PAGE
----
[Read] ➳ The Collected Poems of Langston Hughes ➻ Langston Hughes – Agedanna.info

The Collected Poems of Langston Hughes When I teach American Lit., and specifically the Harlem Renaissance, Hughes resonates with students than any other He has the ability to define the American identity, particularly for young readers, in a focused way that is unmatched I had a student in one of my most challenging classes ever, raise his hand and say that he thought that the issues with violence in the inner city were just the explosion or collision of so many generations of deferred dreams The class fell silent that day, and does every day that I recount that insight to other classes. It s a comprehensive anthology of Langston Hughes poems, that s all you need to know. The Ultimate Book For Both The Dabbler And Serious Scholar Hughes Is Sumptuous And Sharp, Playful And Sparse, Grounded In An Earthy Music This Book Is A Glorious Revelation Boston GlobeSpanning Five Decades And Comprising Poems Nearly Of Which Have Never Before Appeared In Book Form , This Magnificent Volume Is The Definitive Sampling Of A Writer Who Has Been Called The Poet Laureate Of African America And Perhaps Our Greatest Popular Poet Since Walt Whitman Here, For The First Time, Are All The Poems That Langston Hughes Published During His Lifetime, Arranged In The General Order In Which He Wrote Them And Annotated By Arnold Rampersad And David RoesselAlongside Such Famous Works As The Negro Speaks Of Rivers And Montage Of A Dream Deferred, The Collected Poems Includes The Author S Lesser Known Verse For Children Topical Poems Distributed Through The Associated Negro Press And Poems Such As Goodbye Christ That Were Once Suppressed Lyrical And Pungent, Passionate And Polemical, The Result Is A Treasure Of A Book, The Essential Collection Of A Poet Whose Words Have Entered Our Common Language Insightful, Timeless, Heartfelt, Realistic Compelling A Powerful Beautiful Read I Loved It To my shame, I d never heard of Langston Hughes before this year don t judge me too harshly I bet you ve never heard of Witi Ihimaera It s kind of bleedin obvious, but wow, amazing I didn t like the actual book too much the binding was poor and quite a few pages popped out, and I didn t like the font, or some of the section title page layouts The four stars reflects very much my rating of this particular physical book, not the poetry Which is a ten I d recommend buying a different edition. When I ve seen someone do something really well, it often inspires me to try it for myself especially as it pertains to writing When I read a really good book, it makes me want to write fiction When I hear a really good performance, it makes me want to write songs.And after reading The Collected Poems of Langston Hughes, I want to write poetry so badly that all of my thoughts have been forming in blank verse for days.I first discovered Langston Hughes in high school I was part of our school s Academic Challenge Bowl team yes, it s even nerdier than it sounds and one of my assignments was to read through this fat anthology of American Literature The book had a section on the Harlem Renaissance For the most part, I felt like a poser whilst reading it I hadn t really experienced the oppression or suffering in my fourteen years of life that Arna Bontemps and Claude McKay were describing It made me vaguely uncomfortable to try to understand how could I, an Asian teen living in the mostly Caucasian suburbs and attending a predominantly Hispanic school, understand the woes and triumphs of a black man fighting for human rights in 1920s Harlem But then I got to Hughes What happens to a dream deferred Does it dry up like a raisin in the sun Or fester like a sore And then run Does it stink like rotten meat Or crust and sugar over like a syrupy sweet Maybe it just sags like a heavy load Or does it explodeI knew what it meant to have a dream deferred In some ways, a dream deferred is worse than a dream completely crushed When a dream is crushed, you can let it go and start to heal But a dream deferred leaves you with hope, leaves you hanging on Sometimes you think you ll never heal And the reactions to this situation can vary from day to day You might be angry one day, despondent the next, okay with it a few days later, and then back to anger by the end of the week.Langston Hughes understood it And I understood Langston Hughes And, suddenly, I felt like I could read Bontemps and McKay and understand them, too.I started picking up all the Hughes I could get my hands on I haunted the library that summer, looking for poems I d skipped over I didn t care much for poetry at that point in my life, but reading Hughes changed that almost instantly Suddenly, I loved the lyrical quality that separates poetry from prose.So when I ran into this book at Barnes and Noble a few years back, I just had to get it.And I ve been slowly reading through it ever since, savoring the verse and the rhythm and the words.Hughes writes about a rainbow of topics, not all of them serious He writes about love, freedom, poverty, oppression, beauty, pain and every other shade of life experience you can imagine.He s famous for his contribution to the Harlem Renaissance, but his work transcends the movement Hughes is relatable He took his specific suffering and sees in it the thing that connects us all humanity He had a gift for showing you that glint of commonness amongst all the differences But Langston Hughes didn t just write about the plight of the black man I love that this volume includes his verses for children fanciful verse, without a trace of the fire and sorrow that surge through so many of his poems for adults.Through the course of reading this book, Langston Hughes has been cemented in his position as my favorite poet He expresses so perfectly the gamut of the life experience He understood it And when I read him, I can, too. The wisdom by which I govern my life, I find in the poetry of Langston Hughes Beyond color, beyond era, this man sings a song of life which is in harmony with the music of my thoughts it pulls me through the day to day drudgery, it whips me from my laziness and sadness, it ignites my rage against inhumanity, it laughs with my joy, and it shows me how to celebrate a life in all of its moments Each of us has a poet or poetry that will speak to us if we allow it to So much of it seems incomprehensible and boring, but only because one does not feel any connection with the author, the words, the meaning Hughes is my poet Find him or find your own, but do yourself the favor of discovering that sweet song that blends with your own internal music. Have you ever read something that made your face frown and made you think what Well the poem Mother to Son by Langston Hughes did that exact thing to me As I read this poem our face turned upside down The struggle of the poem is the best It was that the mother s life was really rough, she didn t want her son to go through what she went through.The Imagery, Man the imagery used in the poem is the common imagery that is used in everyday life However, not thought about in that same way This poem is realistic We can picture most of the things that are in Mother to Son These are some reasons why you can like this poem but there are many The imagery in the poem is really outstanding , but you may not catch it as soon you read it That s how good it is The usage of it is normal but you have to think outside of the box to get it Whenever you see imagery you see everyone use commonly Also this way is common but used in a different way Most would understand Don t you set down on the steps , as the mother says You may think she is talking about the stairs we walk on but she explains the trials and tribulations of being alive Which means the ways of living life as in happiness and or the struggle In this specific poem, you can find alot of struggle As we mentioned in the paragraph above, struggle can be found alot in this poem She had alot of problems she has been put through , but is trying to let her son know that life isn t always happy and filled with joy There are something that you are going to be scared to do and somethings that you are going to be able to get through Where there ain t no light So, boy, don t you turn back This phrase tells you that there can be nothing but you still do not give up on it Anything can be hard or can make you feel like you are strugling but you can not back down from it Perserverance is the key word here So you say you can acutally picture what she is saying Yes you can picture the way the mother explains herself She makes it seem like you are in the poem, which makes it realistic You can see that the mother is been put through alot and you can say that it realisitic because you can put yourself into her shoes Once you can relate to something it has become realistic This poem can relate to alot of people so you can call it realisticSo what some mother s can t relate to Mother to Son the thing about this poem someone can learn from it Being a mother and growing up, having a hard life of course you wouldn t want your child having to deal with the something She wants her child to have a life that she couldn t enjoy Most people still this day can relate to how realistic Mother to Son is, anybody s mom can sit their child down and tell their child how rough their life was, just imagine all the hard times your mom went through Maybe not having any lunch money or having to wait months and months to get a new pair of sneakers, because their wasn t enough money in the house hold. Simply amazing The poet grows before your eyes From simple poems to lynchings, to communism, to the realization that democracy and Jim Crow should not have anything in common A powerful and moving voice. Awesome and passionate and stirring and lovely, all in ways a 21st century Midwestern white girl probably isn t fully qualified to appreciate JusticeThat Justice is a blind goddessIs a thing to which we black are wise Her bandage hides two festering soresThat once perhaps were eyes The Negro Speaks of RiversI ve known rivers I ve known rivers ancient as the world and older than theflow of human blood in human riversMy soul has grown deep like the rivers.I bathed in the Euphrates when dawns were youngI built my hut near the Congo and it lulled me to sleep.I looked upon the Nile and raised the pyramids above it.I heard the singing of the Mississippi when Abe Lincolnwent down to New Orleans, and I ve seen its muddybosom turn all golden in the sunsetI ve known rivers Ancient, dusky rivers.My soul has grown deep like the rivers SongsI sat there singing herSongs in the dark.She said I do not understand The words.I said There are No words Read for Modern Poetry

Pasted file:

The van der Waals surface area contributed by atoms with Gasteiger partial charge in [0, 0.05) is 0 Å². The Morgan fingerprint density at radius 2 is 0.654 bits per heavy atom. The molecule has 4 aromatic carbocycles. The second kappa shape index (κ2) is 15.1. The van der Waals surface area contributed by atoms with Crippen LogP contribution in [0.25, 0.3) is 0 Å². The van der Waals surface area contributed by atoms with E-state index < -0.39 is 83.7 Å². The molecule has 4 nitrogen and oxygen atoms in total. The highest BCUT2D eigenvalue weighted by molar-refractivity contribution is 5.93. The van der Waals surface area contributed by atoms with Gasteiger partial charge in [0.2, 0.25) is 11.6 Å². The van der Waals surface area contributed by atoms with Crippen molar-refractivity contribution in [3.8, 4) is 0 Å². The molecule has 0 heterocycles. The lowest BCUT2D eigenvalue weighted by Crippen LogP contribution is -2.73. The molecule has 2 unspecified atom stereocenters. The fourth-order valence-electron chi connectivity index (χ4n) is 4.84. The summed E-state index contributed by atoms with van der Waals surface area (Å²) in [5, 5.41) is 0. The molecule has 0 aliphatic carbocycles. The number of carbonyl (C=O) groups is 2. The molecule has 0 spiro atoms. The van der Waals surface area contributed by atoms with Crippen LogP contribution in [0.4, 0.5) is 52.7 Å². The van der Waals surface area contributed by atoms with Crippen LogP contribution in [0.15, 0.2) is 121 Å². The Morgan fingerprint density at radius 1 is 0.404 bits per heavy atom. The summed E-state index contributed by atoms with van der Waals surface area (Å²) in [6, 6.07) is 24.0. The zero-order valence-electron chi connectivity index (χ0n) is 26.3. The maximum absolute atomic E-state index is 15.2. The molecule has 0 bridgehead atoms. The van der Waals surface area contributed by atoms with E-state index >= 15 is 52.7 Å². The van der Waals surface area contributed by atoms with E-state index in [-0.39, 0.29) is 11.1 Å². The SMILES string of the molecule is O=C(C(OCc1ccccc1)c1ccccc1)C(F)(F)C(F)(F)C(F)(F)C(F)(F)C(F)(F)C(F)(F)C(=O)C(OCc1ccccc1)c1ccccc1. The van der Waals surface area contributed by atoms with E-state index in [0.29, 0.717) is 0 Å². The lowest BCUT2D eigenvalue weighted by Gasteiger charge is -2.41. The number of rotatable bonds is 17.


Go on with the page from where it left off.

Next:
About the Author: Langston Hughes

Langston Hughes was an American poet, social activist, novelist, playwright, short story writer, and columnist He was one of the earliest innovators of the then new literary art form jazz poetry Hughes is best known for his work during the Harlem Renaissance He famously wrote about the period that Harlem was in vogue.